Backlight bleed - unlucky or is it every where?

Discussion in 'Video Cards and Monitors' started by evotz, Jun 21, 2019.

  1. evotz

    evotz New Member

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    So, long story short - I recently purchased two new monitors - one was an Acer 24" and one was an HP 21" - both monitors suffered from backlight bleed, that's just really made them unusable for me.

    I work in Linux - I have a lot of xterms opened up at any given time and use a black background for those - perhaps that just magnifies the issue. But I'm not currently seeing the issue on this 19" LG monitor that I'm currently using.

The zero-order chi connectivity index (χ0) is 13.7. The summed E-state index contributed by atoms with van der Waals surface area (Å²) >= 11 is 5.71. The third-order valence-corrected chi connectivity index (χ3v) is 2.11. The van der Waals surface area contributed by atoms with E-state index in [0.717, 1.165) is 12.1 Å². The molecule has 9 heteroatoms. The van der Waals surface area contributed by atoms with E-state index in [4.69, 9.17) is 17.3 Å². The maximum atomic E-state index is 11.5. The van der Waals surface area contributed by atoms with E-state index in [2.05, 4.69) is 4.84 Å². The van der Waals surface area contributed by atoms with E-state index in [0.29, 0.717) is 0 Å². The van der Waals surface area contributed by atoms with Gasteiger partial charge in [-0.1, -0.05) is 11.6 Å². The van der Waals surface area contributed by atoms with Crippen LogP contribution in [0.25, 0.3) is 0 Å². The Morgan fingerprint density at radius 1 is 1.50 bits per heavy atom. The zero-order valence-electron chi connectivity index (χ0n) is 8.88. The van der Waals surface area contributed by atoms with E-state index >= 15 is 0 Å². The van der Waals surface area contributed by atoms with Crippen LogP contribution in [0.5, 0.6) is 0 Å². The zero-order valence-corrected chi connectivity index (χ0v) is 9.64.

My old 19" 4:3 monitor died earlier this year. I had previously bought this LG monitor at a yard sale - mainly to keep on hand to easily plug up to another computer when someone brings me their computer to work on. I didn't notice it at the time, but there are a couple of chips in the screen - nothing really too bothersome - and hey, I paid $10 for it - so I'm not complaining.

    But trying to replace this monitor, I keep coming up with monitors with the horrible backlight bleed issue. Granted, I'm not spending a ton of money for these monitors, less than $100. But I don't really need a high price monitor - I don't play games, I don't really do anything that demanding of a monitor.

    Am I just unlucky in getting monitors? Or is the backlight bleed issue really that prevalent. The old 19" 4:3 monitor didn't have this issue. This 19" LG doesn't have this issue.
     
  2. StrangleHold

    StrangleHold Moderator Staff Member